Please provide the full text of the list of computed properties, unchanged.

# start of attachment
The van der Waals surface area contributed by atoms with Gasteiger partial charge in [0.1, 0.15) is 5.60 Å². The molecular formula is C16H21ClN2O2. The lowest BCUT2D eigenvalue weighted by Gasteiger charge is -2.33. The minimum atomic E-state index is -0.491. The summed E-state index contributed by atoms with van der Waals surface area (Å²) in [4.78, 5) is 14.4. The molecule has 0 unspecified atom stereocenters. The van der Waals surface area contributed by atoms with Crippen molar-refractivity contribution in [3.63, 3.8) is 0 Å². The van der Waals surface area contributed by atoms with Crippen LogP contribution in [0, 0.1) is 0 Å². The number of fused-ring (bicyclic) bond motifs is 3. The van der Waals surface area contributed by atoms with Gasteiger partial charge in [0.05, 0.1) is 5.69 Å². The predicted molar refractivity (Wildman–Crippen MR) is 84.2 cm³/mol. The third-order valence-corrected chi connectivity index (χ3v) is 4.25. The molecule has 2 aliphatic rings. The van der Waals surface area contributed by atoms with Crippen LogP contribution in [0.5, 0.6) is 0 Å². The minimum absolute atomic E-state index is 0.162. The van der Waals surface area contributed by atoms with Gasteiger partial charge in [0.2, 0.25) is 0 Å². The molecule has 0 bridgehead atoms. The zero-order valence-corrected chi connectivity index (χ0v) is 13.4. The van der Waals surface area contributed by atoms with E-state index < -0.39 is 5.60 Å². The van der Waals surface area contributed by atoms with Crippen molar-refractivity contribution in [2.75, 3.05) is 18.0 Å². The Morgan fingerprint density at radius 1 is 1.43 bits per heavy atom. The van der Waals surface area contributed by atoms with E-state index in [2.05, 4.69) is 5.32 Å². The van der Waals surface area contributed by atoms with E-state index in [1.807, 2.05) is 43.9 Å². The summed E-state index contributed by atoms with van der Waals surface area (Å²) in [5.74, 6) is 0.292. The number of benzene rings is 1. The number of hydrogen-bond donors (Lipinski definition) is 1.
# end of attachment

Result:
The van der Waals surface area contributed by atoms with Gasteiger partial charge in [0.1, 0.15) is 5.60 Å². The molecular formula is C16H21ClN2O2. The lowest BCUT2D eigenvalue weighted by Gasteiger charge is -2.33. The minimum atomic E-state index is -0.491. The summed E-state index contributed by atoms with van der Waals surface area (Å²) in [4.78, 5) is 14.4. The molecule has 0 unspecified atom stereocenters. The van der Waals surface area contributed by atoms with Crippen molar-refractivity contribution in [3.63, 3.8) is 0 Å². The van der Waals surface area contributed by atoms with Crippen LogP contribution in [0, 0.1) is 0 Å². The number of fused-ring (bicyclic) bond motifs is 3. The van der Waals surface area contributed by atoms with Gasteiger partial charge in [0.05, 0.1) is 5.69 Å². The predicted molar refractivity (Wildman–Crippen MR) is 84.2 cm³/mol. The third-order valence-corrected chi connectivity index (χ3v) is 4.25. The molecule has 2 aliphatic rings. The van der Waals surface area contributed by atoms with Crippen LogP contribution in [0.5, 0.6) is 0 Å². The minimum absolute atomic E-state index is 0.162. The van der Waals surface area contributed by atoms with Gasteiger partial charge in [0.2, 0.25) is 0 Å². The molecule has 0 bridgehead atoms. The zero-order valence-corrected chi connectivity index (χ0v) is 13.4. The van der Waals surface area contributed by atoms with E-state index < -0.39 is 5.60 Å². The van der Waals surface area contributed by atoms with Crippen molar-refractivity contribution in [2.75, 3.05) is 18.0 Å². The Morgan fingerprint density at radius 1 is 1.43 bits per heavy atom. The van der Waals surface area contributed by atoms with E-state index in [2.05, 4.69) is 5.32 Å². The van der Waals surface area contributed by atoms with E-state index in [1.807, 2.05) is 43.9 Å². The summed E-state index contributed by atoms with van der Waals surface area (Å²) in [5.74, 6) is 0.292. The number of benzene rings is 1. The number of hydrogen-bond donors (Lipinski definition) is 1.